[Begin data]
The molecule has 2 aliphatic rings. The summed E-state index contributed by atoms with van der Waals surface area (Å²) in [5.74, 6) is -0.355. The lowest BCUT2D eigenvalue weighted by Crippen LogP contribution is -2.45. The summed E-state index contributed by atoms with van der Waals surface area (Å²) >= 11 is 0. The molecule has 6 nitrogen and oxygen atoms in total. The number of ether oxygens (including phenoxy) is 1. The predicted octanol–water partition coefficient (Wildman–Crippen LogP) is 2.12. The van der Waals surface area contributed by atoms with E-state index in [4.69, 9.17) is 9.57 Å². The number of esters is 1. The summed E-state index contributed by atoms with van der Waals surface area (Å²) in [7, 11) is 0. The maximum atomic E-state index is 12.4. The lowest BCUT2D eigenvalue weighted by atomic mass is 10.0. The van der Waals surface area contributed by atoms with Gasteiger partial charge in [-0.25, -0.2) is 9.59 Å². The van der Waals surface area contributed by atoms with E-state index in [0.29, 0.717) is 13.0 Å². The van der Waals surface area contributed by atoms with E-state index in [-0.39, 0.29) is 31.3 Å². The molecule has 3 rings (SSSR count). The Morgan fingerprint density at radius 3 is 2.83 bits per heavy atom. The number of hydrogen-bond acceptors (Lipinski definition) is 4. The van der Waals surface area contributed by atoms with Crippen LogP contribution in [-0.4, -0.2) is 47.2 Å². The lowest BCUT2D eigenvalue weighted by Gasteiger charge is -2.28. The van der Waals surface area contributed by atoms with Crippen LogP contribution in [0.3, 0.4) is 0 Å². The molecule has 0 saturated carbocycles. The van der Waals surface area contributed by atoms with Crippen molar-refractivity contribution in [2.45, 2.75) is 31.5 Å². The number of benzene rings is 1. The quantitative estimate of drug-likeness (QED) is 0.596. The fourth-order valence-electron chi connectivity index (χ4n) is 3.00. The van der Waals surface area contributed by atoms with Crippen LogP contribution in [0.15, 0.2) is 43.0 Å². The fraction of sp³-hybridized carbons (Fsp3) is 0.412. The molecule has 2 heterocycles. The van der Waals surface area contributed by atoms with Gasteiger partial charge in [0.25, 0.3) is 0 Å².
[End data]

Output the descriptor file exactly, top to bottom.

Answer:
The molecule has 2 aliphatic rings. The summed E-state index contributed by atoms with van der Waals surface area (Å²) in [5.74, 6) is -0.355. The lowest BCUT2D eigenvalue weighted by Crippen LogP contribution is -2.45. The summed E-state index contributed by atoms with van der Waals surface area (Å²) >= 11 is 0. The molecule has 6 nitrogen and oxygen atoms in total. The number of ether oxygens (including phenoxy) is 1. The predicted octanol–water partition coefficient (Wildman–Crippen LogP) is 2.12. The van der Waals surface area contributed by atoms with E-state index in [4.69, 9.17) is 9.57 Å². The number of esters is 1. The summed E-state index contributed by atoms with van der Waals surface area (Å²) in [7, 11) is 0. The maximum atomic E-state index is 12.4. The lowest BCUT2D eigenvalue weighted by atomic mass is 10.0. The van der Waals surface area contributed by atoms with Gasteiger partial charge in [-0.25, -0.2) is 9.59 Å². The van der Waals surface area contributed by atoms with E-state index in [0.29, 0.717) is 13.0 Å². The van der Waals surface area contributed by atoms with E-state index in [-0.39, 0.29) is 31.3 Å². The molecule has 3 rings (SSSR count). The Morgan fingerprint density at radius 3 is 2.83 bits per heavy atom. The number of hydrogen-bond acceptors (Lipinski definition) is 4. The van der Waals surface area contributed by atoms with Crippen LogP contribution in [-0.4, -0.2) is 47.2 Å². The lowest BCUT2D eigenvalue weighted by Gasteiger charge is -2.28. The van der Waals surface area contributed by atoms with Crippen LogP contribution in [0.3, 0.4) is 0 Å². The molecule has 0 saturated carbocycles. The van der Waals surface area contributed by atoms with Crippen molar-refractivity contribution in [2.45, 2.75) is 31.5 Å². The number of benzene rings is 1. The quantitative estimate of drug-likeness (QED) is 0.596. The fourth-order valence-electron chi connectivity index (χ4n) is 3.00. The van der Waals surface area contributed by atoms with Crippen LogP contribution in [0.15, 0.2) is 43.0 Å². The fraction of sp³-hybridized carbons (Fsp3) is 0.412. The molecule has 2 heterocycles. The van der Waals surface area contributed by atoms with Gasteiger partial charge in [0.25, 0.3) is 0 Å².